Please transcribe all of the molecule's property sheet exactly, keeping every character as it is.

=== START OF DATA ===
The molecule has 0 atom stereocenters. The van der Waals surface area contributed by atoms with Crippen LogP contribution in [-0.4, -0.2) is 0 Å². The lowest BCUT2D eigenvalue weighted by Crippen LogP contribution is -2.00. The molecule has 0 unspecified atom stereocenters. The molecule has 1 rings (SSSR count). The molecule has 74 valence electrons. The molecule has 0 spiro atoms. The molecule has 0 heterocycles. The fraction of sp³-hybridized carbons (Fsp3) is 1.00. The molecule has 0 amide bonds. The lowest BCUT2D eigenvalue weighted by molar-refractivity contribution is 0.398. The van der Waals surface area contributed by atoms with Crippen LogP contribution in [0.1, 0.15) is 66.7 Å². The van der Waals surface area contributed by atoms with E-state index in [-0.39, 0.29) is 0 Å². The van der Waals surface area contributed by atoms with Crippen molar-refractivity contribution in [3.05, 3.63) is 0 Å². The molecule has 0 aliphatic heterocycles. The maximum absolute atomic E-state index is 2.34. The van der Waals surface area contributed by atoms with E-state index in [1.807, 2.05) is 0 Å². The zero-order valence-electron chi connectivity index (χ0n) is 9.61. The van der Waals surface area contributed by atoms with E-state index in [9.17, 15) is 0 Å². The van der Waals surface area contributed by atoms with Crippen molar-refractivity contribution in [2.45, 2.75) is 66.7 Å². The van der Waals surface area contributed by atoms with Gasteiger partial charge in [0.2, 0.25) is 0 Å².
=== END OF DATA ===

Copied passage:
The molecule has 0 atom stereocenters. The van der Waals surface area contributed by atoms with Crippen LogP contribution in [-0.4, -0.2) is 0 Å². The lowest BCUT2D eigenvalue weighted by Crippen LogP contribution is -2.00. The molecule has 0 unspecified atom stereocenters. The molecule has 1 rings (SSSR count). The molecule has 74 valence electrons. The molecule has 0 spiro atoms. The molecule has 0 heterocycles. The fraction of sp³-hybridized carbons (Fsp3) is 1.00. The molecule has 0 amide bonds. The lowest BCUT2D eigenvalue weighted by molar-refractivity contribution is 0.398. The van der Waals surface area contributed by atoms with Crippen LogP contribution in [0.1, 0.15) is 66.7 Å². The van der Waals surface area contributed by atoms with E-state index in [-0.39, 0.29) is 0 Å². The van der Waals surface area contributed by atoms with Crippen molar-refractivity contribution in [3.05, 3.63) is 0 Å². The molecule has 0 aliphatic heterocycles. The maximum absolute atomic E-state index is 2.34. The van der Waals surface area contributed by atoms with E-state index in [1.807, 2.05) is 0 Å². The zero-order valence-electron chi connectivity index (χ0n) is 9.61. The van der Waals surface area contributed by atoms with E-state index in [9.17, 15) is 0 Å². The van der Waals surface area contributed by atoms with Crippen molar-refractivity contribution in [2.45, 2.75) is 66.7 Å². The van der Waals surface area contributed by atoms with Gasteiger partial charge in [0.2, 0.25) is 0 Å².